This is where Syria comes in. It is stomach-churning for me to suggest that Americans should work to salvage any part of Assad’s regime, which has slaughtered tens of thousands of Syrians. But the least bad option available may be for all powers to pursue two overriding, interlocking goals: Syria’s descent into a total bloodbath must be stopped. And Iran must agree to live up to its nuclear Non-Proliferation Treaty obligations by forswearing atomic weapons.
This does not mean protecting Assad and those close to him. They have to go. But there are generals and other officials from Assad’s Alawite minority who could credibly stay on in a transitional government. U.N. officials have identified a number of them in private contacts with the U.S., French, Russian and other governments, diplomatic sources tell me.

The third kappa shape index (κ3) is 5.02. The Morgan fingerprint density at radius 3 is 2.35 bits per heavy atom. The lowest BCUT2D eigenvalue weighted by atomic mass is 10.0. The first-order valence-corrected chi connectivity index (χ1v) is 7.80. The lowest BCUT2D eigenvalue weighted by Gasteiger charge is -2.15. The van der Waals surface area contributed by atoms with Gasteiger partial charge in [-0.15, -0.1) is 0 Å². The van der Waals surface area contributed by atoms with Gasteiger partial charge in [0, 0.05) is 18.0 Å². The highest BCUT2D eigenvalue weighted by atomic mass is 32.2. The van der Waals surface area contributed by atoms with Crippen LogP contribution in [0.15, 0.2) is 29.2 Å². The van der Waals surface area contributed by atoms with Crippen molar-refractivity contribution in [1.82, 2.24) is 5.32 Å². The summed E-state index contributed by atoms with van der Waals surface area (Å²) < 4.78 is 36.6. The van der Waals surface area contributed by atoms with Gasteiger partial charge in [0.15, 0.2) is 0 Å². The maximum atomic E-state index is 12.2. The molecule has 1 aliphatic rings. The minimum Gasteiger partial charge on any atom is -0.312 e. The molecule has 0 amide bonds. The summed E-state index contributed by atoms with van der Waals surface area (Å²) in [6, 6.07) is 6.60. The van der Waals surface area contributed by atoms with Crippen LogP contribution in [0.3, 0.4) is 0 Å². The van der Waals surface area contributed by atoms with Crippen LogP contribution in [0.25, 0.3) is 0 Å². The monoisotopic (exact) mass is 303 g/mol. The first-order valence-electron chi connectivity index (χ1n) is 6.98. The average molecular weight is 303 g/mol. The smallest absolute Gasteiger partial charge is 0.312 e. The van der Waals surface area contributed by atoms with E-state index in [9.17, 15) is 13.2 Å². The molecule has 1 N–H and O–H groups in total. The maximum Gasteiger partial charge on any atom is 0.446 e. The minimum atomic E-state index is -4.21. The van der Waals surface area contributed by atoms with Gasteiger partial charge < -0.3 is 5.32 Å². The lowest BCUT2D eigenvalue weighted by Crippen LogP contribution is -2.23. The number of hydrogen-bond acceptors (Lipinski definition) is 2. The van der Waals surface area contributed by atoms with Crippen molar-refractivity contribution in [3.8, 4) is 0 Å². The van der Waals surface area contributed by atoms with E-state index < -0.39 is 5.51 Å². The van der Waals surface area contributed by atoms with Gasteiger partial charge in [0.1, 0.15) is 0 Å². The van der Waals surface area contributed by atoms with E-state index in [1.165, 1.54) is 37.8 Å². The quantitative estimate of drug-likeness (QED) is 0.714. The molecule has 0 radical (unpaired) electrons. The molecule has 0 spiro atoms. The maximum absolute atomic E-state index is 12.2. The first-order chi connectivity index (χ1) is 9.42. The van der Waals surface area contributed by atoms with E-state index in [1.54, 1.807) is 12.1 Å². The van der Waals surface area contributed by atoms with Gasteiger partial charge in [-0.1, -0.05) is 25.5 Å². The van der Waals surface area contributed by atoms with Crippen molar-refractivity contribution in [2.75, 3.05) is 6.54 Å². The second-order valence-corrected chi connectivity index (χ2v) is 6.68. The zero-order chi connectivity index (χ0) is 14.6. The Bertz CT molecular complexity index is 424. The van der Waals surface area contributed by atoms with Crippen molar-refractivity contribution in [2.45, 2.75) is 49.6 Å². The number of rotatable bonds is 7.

A Syrian coalition that provides physical and political protection for the Alawites and Syria’s other minorities, while reflecting the Sunni majority’s new power, could convince Russia and Iran that they could maintain some influence — however reduced that influence should and would be. (Paradoxically, such a coalition might also quiet Israel’s apprehensions about the strong presence of Islamic jihadists in the rebel movement and exert moderating influence on Egypt’s growing derogation of minority rights.)